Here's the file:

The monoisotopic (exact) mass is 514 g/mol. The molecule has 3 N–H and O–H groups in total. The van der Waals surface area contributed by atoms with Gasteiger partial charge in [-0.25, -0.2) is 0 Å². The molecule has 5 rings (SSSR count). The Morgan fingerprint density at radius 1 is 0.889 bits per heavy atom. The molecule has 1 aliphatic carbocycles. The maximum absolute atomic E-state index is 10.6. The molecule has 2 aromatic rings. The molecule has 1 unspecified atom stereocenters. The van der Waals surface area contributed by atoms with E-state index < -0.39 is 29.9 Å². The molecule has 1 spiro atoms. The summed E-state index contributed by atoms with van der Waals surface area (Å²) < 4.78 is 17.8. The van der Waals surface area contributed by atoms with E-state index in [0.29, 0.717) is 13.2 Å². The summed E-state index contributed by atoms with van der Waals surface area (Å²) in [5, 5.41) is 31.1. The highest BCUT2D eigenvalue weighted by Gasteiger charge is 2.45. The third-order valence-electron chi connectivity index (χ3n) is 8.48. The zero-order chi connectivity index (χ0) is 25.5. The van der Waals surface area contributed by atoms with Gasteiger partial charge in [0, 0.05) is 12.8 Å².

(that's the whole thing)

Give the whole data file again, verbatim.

The monoisotopic (exact) mass is 514 g/mol. The molecule has 3 N–H and O–H groups in total. The van der Waals surface area contributed by atoms with Gasteiger partial charge in [-0.25, -0.2) is 0 Å². The molecule has 5 rings (SSSR count). The Morgan fingerprint density at radius 1 is 0.889 bits per heavy atom. The molecule has 1 aliphatic carbocycles. The maximum absolute atomic E-state index is 10.6. The molecule has 2 aromatic rings. The molecule has 1 unspecified atom stereocenters. The van der Waals surface area contributed by atoms with E-state index < -0.39 is 29.9 Å². The molecule has 1 spiro atoms. The summed E-state index contributed by atoms with van der Waals surface area (Å²) < 4.78 is 17.8. The van der Waals surface area contributed by atoms with E-state index in [0.29, 0.717) is 13.2 Å². The summed E-state index contributed by atoms with van der Waals surface area (Å²) in [5, 5.41) is 31.1. The highest BCUT2D eigenvalue weighted by Gasteiger charge is 2.45. The third-order valence-electron chi connectivity index (χ3n) is 8.48. The zero-order chi connectivity index (χ0) is 25.5. The van der Waals surface area contributed by atoms with Gasteiger partial charge in [0, 0.05) is 12.8 Å².